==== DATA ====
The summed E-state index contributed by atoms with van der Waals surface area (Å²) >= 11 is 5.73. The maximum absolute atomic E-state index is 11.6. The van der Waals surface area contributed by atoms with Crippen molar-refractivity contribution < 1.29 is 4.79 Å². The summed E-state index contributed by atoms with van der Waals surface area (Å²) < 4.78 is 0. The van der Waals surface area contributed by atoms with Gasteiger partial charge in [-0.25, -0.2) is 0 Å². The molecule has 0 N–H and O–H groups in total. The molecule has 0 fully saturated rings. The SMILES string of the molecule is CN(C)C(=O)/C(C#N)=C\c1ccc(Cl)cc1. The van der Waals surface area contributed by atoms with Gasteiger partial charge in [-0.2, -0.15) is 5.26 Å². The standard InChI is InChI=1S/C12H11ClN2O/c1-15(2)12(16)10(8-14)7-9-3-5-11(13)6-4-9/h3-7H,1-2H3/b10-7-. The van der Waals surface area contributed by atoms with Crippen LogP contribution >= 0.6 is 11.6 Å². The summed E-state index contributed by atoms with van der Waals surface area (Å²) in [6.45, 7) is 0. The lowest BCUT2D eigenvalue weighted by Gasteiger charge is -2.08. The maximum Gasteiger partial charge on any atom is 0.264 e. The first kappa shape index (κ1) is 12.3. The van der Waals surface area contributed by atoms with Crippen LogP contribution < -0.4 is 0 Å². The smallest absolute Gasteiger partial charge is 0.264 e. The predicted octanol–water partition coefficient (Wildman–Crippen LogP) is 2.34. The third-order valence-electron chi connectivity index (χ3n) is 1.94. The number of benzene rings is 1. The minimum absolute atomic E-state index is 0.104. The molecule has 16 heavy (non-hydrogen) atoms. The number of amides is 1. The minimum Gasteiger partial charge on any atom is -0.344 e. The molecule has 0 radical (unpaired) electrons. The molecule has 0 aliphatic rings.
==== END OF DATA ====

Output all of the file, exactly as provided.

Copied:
The summed E-state index contributed by atoms with van der Waals surface area (Å²) >= 11 is 5.73. The maximum absolute atomic E-state index is 11.6. The van der Waals surface area contributed by atoms with Crippen molar-refractivity contribution < 1.29 is 4.79 Å². The summed E-state index contributed by atoms with van der Waals surface area (Å²) < 4.78 is 0. The van der Waals surface area contributed by atoms with Gasteiger partial charge in [-0.25, -0.2) is 0 Å². The molecule has 0 N–H and O–H groups in total. The molecule has 0 fully saturated rings. The SMILES string of the molecule is CN(C)C(=O)/C(C#N)=C\c1ccc(Cl)cc1. The van der Waals surface area contributed by atoms with Gasteiger partial charge in [-0.2, -0.15) is 5.26 Å². The standard InChI is InChI=1S/C12H11ClN2O/c1-15(2)12(16)10(8-14)7-9-3-5-11(13)6-4-9/h3-7H,1-2H3/b10-7-. The van der Waals surface area contributed by atoms with Crippen LogP contribution >= 0.6 is 11.6 Å². The summed E-state index contributed by atoms with van der Waals surface area (Å²) in [6.45, 7) is 0. The lowest BCUT2D eigenvalue weighted by Gasteiger charge is -2.08. The maximum Gasteiger partial charge on any atom is 0.264 e. The first kappa shape index (κ1) is 12.3. The van der Waals surface area contributed by atoms with Crippen LogP contribution < -0.4 is 0 Å². The smallest absolute Gasteiger partial charge is 0.264 e. The predicted octanol–water partition coefficient (Wildman–Crippen LogP) is 2.34. The third-order valence-electron chi connectivity index (χ3n) is 1.94. The number of benzene rings is 1. The minimum absolute atomic E-state index is 0.104. The molecule has 16 heavy (non-hydrogen) atoms. The number of amides is 1. The minimum Gasteiger partial charge on any atom is -0.344 e. The molecule has 0 radical (unpaired) electrons. The molecule has 0 aliphatic rings.